Eastern China's increasingly dry climate has caught the attention of domestic experts and government officials, with none able to explain the phenomenon.
"In the past five decades, the eastern part of China, particularly the central part of North China, has increasingly suffered from drought," Ma Zhuguo, professor with the Institute of Atmospheric Physics under the Chinese Academy of Sciences, said yesterday at the ongoing Asian Disaster Relief Conference in Beijing.
And the problem has taken a drastic turn for the worse in the past five years, he said.
Realization came after analysis of archival statistics by his laboratory, which initiated research into the country's drought problem five years ago.
"Statistics from the Ministry of Civil Affairs showed the frequency of drought accounted for an average of 60 percent of the total meteorological disasters between 1999 and 2003, up 10 percent on the previous average figure," Ma said.
"Northeast China bore the brunt between 1999 and 2004."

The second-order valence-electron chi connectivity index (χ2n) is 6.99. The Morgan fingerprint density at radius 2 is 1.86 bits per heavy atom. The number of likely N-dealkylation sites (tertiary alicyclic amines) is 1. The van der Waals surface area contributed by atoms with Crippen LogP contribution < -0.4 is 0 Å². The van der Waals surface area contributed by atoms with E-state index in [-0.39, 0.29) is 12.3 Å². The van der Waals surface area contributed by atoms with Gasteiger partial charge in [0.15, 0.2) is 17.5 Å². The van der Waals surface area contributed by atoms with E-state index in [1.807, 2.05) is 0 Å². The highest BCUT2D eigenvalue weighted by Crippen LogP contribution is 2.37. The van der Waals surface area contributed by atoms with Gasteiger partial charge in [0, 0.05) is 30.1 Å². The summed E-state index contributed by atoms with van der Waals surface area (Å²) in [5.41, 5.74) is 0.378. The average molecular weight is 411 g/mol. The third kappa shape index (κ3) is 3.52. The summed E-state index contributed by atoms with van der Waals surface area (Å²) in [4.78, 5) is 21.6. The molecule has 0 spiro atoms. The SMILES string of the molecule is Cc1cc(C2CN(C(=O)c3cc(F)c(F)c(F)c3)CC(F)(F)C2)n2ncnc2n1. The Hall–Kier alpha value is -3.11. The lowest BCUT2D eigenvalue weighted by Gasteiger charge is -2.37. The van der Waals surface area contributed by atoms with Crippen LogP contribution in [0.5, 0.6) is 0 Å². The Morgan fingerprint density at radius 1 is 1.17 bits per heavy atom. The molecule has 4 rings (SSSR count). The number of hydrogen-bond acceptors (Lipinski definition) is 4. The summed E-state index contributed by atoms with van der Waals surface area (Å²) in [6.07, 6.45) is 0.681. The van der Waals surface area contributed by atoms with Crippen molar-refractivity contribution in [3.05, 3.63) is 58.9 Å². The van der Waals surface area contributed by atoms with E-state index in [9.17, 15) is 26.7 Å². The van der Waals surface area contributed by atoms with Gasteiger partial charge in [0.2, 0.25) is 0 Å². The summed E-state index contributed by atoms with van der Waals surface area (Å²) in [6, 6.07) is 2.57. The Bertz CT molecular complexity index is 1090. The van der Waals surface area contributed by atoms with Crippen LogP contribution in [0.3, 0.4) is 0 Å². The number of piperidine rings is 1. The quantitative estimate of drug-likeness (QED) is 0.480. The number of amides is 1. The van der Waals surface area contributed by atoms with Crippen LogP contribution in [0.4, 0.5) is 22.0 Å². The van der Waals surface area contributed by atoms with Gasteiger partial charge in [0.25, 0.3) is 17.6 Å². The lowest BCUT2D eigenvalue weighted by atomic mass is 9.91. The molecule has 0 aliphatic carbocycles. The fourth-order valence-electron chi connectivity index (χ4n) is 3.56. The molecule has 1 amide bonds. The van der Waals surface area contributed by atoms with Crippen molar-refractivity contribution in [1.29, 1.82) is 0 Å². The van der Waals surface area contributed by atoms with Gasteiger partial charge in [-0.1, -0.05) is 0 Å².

The crop index is another significant figure pointing to increasing drought. The proportion of land recording no harvests compared to the total area of drought-hit land sharply increased by about 6 percent over the past five years compared with the previous decade, Ma said.
The drought trend is also global, as "the Earth experienced an abrupt aridification in the late 1970s, with drought-hit areas suddenly doubling," Ma said. "Sadly, no scientist can predict when it occurs or disappears," he added.
Also at the conference yesterday, China announced it is in discussion with the United Nations' International Strategy for Disaster Reduction to establish an international drought prevention center.
(China Daily September 28, 2005)